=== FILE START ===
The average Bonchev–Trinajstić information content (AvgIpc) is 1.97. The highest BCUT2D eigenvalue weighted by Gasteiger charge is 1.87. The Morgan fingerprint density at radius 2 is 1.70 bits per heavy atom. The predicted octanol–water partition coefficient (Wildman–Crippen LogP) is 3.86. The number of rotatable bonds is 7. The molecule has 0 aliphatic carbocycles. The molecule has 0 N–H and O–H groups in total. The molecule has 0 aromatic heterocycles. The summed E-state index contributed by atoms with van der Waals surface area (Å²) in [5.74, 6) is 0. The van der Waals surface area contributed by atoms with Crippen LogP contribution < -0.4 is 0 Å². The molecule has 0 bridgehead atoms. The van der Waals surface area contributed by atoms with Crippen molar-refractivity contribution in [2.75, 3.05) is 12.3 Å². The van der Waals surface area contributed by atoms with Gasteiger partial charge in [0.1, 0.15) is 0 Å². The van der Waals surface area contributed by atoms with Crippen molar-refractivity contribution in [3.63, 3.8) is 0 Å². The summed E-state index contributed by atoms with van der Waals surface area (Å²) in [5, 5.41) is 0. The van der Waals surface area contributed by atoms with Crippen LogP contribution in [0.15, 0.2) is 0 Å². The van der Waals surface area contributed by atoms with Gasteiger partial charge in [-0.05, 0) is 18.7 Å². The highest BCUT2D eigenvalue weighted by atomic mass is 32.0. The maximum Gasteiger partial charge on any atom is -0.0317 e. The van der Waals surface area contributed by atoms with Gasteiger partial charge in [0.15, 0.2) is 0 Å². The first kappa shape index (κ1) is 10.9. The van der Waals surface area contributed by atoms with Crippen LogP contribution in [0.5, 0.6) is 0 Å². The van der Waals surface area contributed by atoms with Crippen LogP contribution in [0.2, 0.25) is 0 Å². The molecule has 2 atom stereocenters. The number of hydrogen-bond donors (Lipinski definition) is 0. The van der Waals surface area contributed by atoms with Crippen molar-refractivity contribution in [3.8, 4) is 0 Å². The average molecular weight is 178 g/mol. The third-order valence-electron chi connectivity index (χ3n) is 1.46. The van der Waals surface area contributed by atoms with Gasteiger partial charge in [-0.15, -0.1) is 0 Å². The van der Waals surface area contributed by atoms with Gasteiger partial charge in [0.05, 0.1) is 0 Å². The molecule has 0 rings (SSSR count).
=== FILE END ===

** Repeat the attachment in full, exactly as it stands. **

The average Bonchev–Trinajstić information content (AvgIpc) is 1.97. The highest BCUT2D eigenvalue weighted by Gasteiger charge is 1.87. The Morgan fingerprint density at radius 2 is 1.70 bits per heavy atom. The predicted octanol–water partition coefficient (Wildman–Crippen LogP) is 3.86. The number of rotatable bonds is 7. The molecule has 0 aliphatic carbocycles. The molecule has 0 N–H and O–H groups in total. The molecule has 0 aromatic heterocycles. The summed E-state index contributed by atoms with van der Waals surface area (Å²) in [5.74, 6) is 0. The van der Waals surface area contributed by atoms with Crippen LogP contribution < -0.4 is 0 Å². The molecule has 0 bridgehead atoms. The van der Waals surface area contributed by atoms with Crippen molar-refractivity contribution in [2.75, 3.05) is 12.3 Å². The van der Waals surface area contributed by atoms with Gasteiger partial charge in [0.1, 0.15) is 0 Å². The van der Waals surface area contributed by atoms with Crippen molar-refractivity contribution in [3.63, 3.8) is 0 Å². The summed E-state index contributed by atoms with van der Waals surface area (Å²) in [5, 5.41) is 0. The van der Waals surface area contributed by atoms with Crippen LogP contribution in [0.15, 0.2) is 0 Å². The van der Waals surface area contributed by atoms with Gasteiger partial charge in [-0.05, 0) is 18.7 Å². The highest BCUT2D eigenvalue weighted by atomic mass is 32.0. The maximum Gasteiger partial charge on any atom is -0.0317 e. The van der Waals surface area contributed by atoms with Gasteiger partial charge in [0.15, 0.2) is 0 Å². The first kappa shape index (κ1) is 10.9. The van der Waals surface area contributed by atoms with Crippen LogP contribution in [0.5, 0.6) is 0 Å². The van der Waals surface area contributed by atoms with Crippen LogP contribution in [0.2, 0.25) is 0 Å². The molecule has 2 atom stereocenters. The number of hydrogen-bond donors (Lipinski definition) is 0. The van der Waals surface area contributed by atoms with Crippen molar-refractivity contribution in [3.8, 4) is 0 Å². The average molecular weight is 178 g/mol. The third-order valence-electron chi connectivity index (χ3n) is 1.46. The van der Waals surface area contributed by atoms with Gasteiger partial charge in [-0.15, -0.1) is 0 Å². The van der Waals surface area contributed by atoms with Gasteiger partial charge in [0.05, 0.1) is 0 Å². The molecule has 0 rings (SSSR count).